Quantum phenomena can be critical in molecular processes, including energy and charge transport, which underpin photosynthesis, solar cells, combustion, corrosion, batteries, and molecular electronics.
We have developed multiple techniques for better modelling quantum effects in molecular systems. For example, we have shown that quantum coherence can enhance light harvesting, even in incoherent sunlight, and have identified the most statistically significant coherent enhancement reported in a photosynthetic complex so far. We are currently extending our techniques in order to directly demonstrate quantum effects in a broad range of molecular assemblies, from simple model systems to photosynthetic reaction centres, organic solar cells, and metal-organic frameworks. Our aim is to convert fundamental observations about quantum coherence, disorder, and noise into principles for systematic molecular engineering.
Quantum calculations of chemical and physical properties, such as molecular energies or reaction rates, become rapidly more difficult as the system size increases. The fundamental obstacle is the presence of entanglement, which is difficult to represent on a classical computer.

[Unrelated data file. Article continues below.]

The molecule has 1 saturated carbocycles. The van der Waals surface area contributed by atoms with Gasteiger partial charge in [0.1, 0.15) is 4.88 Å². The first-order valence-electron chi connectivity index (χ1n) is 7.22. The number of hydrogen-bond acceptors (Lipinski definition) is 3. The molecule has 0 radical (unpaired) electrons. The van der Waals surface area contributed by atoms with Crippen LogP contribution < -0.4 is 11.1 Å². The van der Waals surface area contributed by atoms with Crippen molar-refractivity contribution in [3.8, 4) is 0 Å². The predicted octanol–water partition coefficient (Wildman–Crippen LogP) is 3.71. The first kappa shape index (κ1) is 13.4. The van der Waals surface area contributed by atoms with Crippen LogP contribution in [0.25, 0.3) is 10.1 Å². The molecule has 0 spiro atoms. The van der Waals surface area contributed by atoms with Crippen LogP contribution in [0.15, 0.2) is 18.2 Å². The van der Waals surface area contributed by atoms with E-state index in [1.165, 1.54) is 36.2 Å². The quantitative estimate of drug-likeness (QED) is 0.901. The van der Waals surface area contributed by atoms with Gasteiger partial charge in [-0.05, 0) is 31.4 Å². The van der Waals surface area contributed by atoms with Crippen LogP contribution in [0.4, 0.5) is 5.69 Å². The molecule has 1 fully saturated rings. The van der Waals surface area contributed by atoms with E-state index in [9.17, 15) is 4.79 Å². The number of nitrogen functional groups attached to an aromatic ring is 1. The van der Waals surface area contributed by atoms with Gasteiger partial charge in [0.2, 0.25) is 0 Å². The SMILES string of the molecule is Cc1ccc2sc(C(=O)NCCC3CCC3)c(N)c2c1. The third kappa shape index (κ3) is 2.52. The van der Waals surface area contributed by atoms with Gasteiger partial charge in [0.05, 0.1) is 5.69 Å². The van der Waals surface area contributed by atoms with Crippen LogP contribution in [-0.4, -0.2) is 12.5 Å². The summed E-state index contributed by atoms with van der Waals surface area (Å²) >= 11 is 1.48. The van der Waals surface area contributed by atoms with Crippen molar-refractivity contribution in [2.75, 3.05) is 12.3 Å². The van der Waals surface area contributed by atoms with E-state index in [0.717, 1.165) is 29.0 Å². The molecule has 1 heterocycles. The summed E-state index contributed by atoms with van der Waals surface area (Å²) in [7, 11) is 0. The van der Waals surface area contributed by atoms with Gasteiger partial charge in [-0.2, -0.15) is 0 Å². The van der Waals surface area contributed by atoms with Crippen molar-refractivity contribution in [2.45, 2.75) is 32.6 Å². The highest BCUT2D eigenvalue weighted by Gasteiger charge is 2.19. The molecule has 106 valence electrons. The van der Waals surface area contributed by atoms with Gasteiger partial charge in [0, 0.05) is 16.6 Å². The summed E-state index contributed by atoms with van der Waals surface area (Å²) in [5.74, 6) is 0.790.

A natural solution is to use a controllable quantum process to simulate another one. We have developed a suite of quantum methods for chemical problems, from simulating chemical reactions to predicting properties like the dipole moment. Our proposals have been implemented experimentally on small scales, including the first calculation of molecular energies on a quantum computer.
We also work on quantum simulators – devices purpose-built to simulate a target quantum system. We have contributed to the development of quantum simulators that were the first to demonstrate partially coherent quantum walks, topologically protected bound states, and environment-assisted quantum transport (which we previously described in the context of photosynthetic energy transport).